ON THE DECLINE
He elaborated about the overall decline of backyard birds. He opined that this is due to a decline in the insect population, which is the main food of these birds. He said the best way to bring birds back to our backyards is by planting native plants and trees.
Speaking of birds, he gave the example of kingfishers, hornbills and eagles, since they are biological indicators. Kingfishers, all over the world, are declining due to the overall pollution of aquatic habitat which affects the fish population, and in turn, the kingfishers since they mainly feed on fish.
Hornbills are indicators of rich rainforests along the Western Ghats, Eastern Ghats and some parts of the Himalayas. As they feed mainly on fruiting trees, they need to migrate to various places.
“There is a clear cut decline in larger hornbills across the sub-continent. It is mainly due to habitat destruction and fragmentation of a habitat.”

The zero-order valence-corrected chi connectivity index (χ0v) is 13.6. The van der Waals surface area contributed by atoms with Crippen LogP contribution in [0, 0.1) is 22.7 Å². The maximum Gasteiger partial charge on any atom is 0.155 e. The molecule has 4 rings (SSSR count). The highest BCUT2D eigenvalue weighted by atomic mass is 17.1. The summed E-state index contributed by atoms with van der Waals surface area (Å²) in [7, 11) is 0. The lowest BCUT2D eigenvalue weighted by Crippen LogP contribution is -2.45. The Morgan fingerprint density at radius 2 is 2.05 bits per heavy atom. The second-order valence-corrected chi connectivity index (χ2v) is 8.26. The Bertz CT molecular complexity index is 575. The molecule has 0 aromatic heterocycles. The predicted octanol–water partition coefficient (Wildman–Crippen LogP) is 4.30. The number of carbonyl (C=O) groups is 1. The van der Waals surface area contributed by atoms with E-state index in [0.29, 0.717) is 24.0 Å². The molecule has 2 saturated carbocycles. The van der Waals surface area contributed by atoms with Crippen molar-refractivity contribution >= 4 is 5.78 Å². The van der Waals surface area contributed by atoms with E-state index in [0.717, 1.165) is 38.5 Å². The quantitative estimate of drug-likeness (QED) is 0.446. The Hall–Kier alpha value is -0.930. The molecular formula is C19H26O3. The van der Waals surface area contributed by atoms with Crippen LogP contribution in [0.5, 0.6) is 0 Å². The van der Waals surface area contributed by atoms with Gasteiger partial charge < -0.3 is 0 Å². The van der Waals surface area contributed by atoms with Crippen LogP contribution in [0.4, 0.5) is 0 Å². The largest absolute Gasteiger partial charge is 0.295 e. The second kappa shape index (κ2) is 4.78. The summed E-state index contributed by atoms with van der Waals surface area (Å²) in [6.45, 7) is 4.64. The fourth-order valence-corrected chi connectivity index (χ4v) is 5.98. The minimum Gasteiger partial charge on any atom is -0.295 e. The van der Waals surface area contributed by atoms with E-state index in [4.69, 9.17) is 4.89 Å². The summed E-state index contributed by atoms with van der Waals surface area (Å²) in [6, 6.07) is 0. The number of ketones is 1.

He said that it was important to protect large trees like ficus trees, which mainly consists of banyan and peepal trees. They provide a lot of food to birds, including hornbills. He informed that there was a group in Pune, which was working on protecting and mapping of such large trees and convincing people not to cut them, since such trees are keystone species.
Speaking of bald eagles he said that their population was declining due to the use of insecticides and pesticides.
CHALLENGES & SUGGESTIONS
Purandare suggested that birdwatchers could start by observing areas of birds throughout the year to know what’s happening in terms of habitat, population, etc. and note down these changes.
Elaborating on different aspects related to birds, he spoke about bird tourism. He said that this was an emerging industry, but there is a need to follow some ethics. He suggested involving the local population who have been living there for ages.